The Fresh Loaf

News & Information for Amateur Bakers and Artisan Bread Enthusiasts

50% Whole wheat Bread (The Frozen Biga Test)

Mebake's picture

50% Whole wheat Bread (The Frozen Biga Test)

In reference to the comment of TFL member : subfuscpersona, here, where SF thankfully shared his idea of Freezing a yeasted BIGA for future use; i have finally done the proposed method, with little deviations of my own.

The recipe was adapted from Peter Reinhart's (Transitional Multigrain Hearth bread).


Soaker:       223g    Bran + coarse whole Wheat middlings

          (sifted remains of milled Wholewheat flour)

                   4g (1/2 tsp)    Salt

                   173g              water


Total:          400 grams


Biga:      227g               Bread flour                                      50 % wholewheat

                  1g (1/4tsp)      Instant Dry Yeast                    50% Prefermented Flour

                   142g                     water                                             Total Hydration: 70%

------------------------------------------                                        Bulk Fermentation: 45 min.

Total:        370 grams                                                             Final Fermentation: 30-45 min @ 25c


Final Dough:

                 400g                     All Soaker

                 370g                     All Biga

                 9g  (2 ¼ tsp)          Instant Dry Yeast    

                8g  (1 tsp)              Salt


Total:       787 grams

Deviations where in mixing the White Biga , fermenting it at room temperature for 4 Hours until it doubled, then immediately freezing it. biga was frozen for three days, and thawed slowly in the refrigerator for another 24 hrs prior to baking day. Amusing, how convenient these Yeasted Bigas are!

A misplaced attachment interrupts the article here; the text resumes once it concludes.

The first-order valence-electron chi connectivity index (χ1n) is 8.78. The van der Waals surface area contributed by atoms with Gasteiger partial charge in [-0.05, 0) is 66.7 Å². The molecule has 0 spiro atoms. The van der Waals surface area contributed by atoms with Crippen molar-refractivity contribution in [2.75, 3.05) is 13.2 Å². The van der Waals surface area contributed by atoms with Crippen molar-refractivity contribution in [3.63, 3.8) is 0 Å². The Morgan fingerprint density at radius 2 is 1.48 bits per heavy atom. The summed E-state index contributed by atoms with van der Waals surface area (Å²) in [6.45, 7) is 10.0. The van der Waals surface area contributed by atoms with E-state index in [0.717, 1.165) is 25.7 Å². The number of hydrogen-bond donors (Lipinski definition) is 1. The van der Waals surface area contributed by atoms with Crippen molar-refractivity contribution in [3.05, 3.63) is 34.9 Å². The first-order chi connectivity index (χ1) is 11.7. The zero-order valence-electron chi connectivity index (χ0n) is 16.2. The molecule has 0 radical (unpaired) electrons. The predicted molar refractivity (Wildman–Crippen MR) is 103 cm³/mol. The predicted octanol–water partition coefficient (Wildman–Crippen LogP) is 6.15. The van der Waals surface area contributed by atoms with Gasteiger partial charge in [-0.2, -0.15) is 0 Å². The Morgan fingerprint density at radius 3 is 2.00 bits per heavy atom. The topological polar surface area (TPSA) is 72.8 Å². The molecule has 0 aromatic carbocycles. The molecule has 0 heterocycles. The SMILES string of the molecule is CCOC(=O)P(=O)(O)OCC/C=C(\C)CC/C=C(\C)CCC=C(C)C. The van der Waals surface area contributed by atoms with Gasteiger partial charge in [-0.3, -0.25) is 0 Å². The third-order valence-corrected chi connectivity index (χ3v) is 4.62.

Yesterday, 2 hours before mixing, i removed the thawed Biga from the refrigerator to allow it to come to room temperature. Mixing proceeded, and i did not notice any adverse effects of the freezing on the structure of the Biga. Mind you, it was a White Biga, I'am sure the same would apply for a wholewheat biga, too.

The Final dough developed very quickly, and was bulkfermented, preshped, shaped, and fermented in a banneton. I wanted to try Franko's recent scoring style: here, Nice!

Thanks to Subfuscpersona, for his Ideas...! my Freezer shall be packed with Bigas from now on... :)



ananda's picture

It's a twin to Franko's loaf, Khalid!

Best wishes


Janetcook's picture


Very interesting experiment and I am so glad you shared your results here.  I use PR's 'epoxy' method all of the time and never thought of freezing the biga....Another trick I can use when planning ahead or running off schedule.

I agree with you that yeasties are very adaptable!  I like that because it leaves me lots of leeway for error :-)

I also like the looks of the loaf you baked.   I see you were inspired by Franko too.  Your scoring turned out better than the job I did this morning on one of my loaves....

Take Care,


Franko's picture

Hi Khalid,

When I read subfuscpersona's post about freezing biga it was the first I'd heard of such a thing, but then I remembered you can buy frozen bread dough in the supermarket, so why not. Still I wondered how it would fare in a domestic freezer over time. It sounds like you've answered the questions and concerns I had, with your test. Nicely done, and thanks for taking the time and initiative to do the test and share the results with us. Speaking of nicely done,.. your 50% whole wheat is a splendid looking example of a very healthy loaf. Beautiful crumb, nice high profile and an even and chewy looking crust. There's something else remarkable about your loaf as well, I just can't quite put my finger on it.....oh yes! the scoring. Seriously Khalid, your lovely, clean scoring has made a great loaf that much better. It's a pleasure to be able to return a little inspiration back to you, someone who's inspired me many times over the last year or so.

All the best my friend,


Syd's picture

Nice baking, Khalid.  I am wondering how long it will last frozen in the freezer before the yeast deteriorates to a level where it is no longer effective.  I agree with Franko: lovely scoring and shaping.


Mebake's picture

Thanks, Andy :)

Thanks Janet :) What is even better, you could freeze a sourdough Biga when it ripens and expect he flavor to be even better. You may want to add instant yeast in the end, but its worth the trial. I'll Try that, and post about it someday.

Thank you very much franko! I didn't know i had inspired you, you are a professional baker, and i ought to learn and be inspired by you :)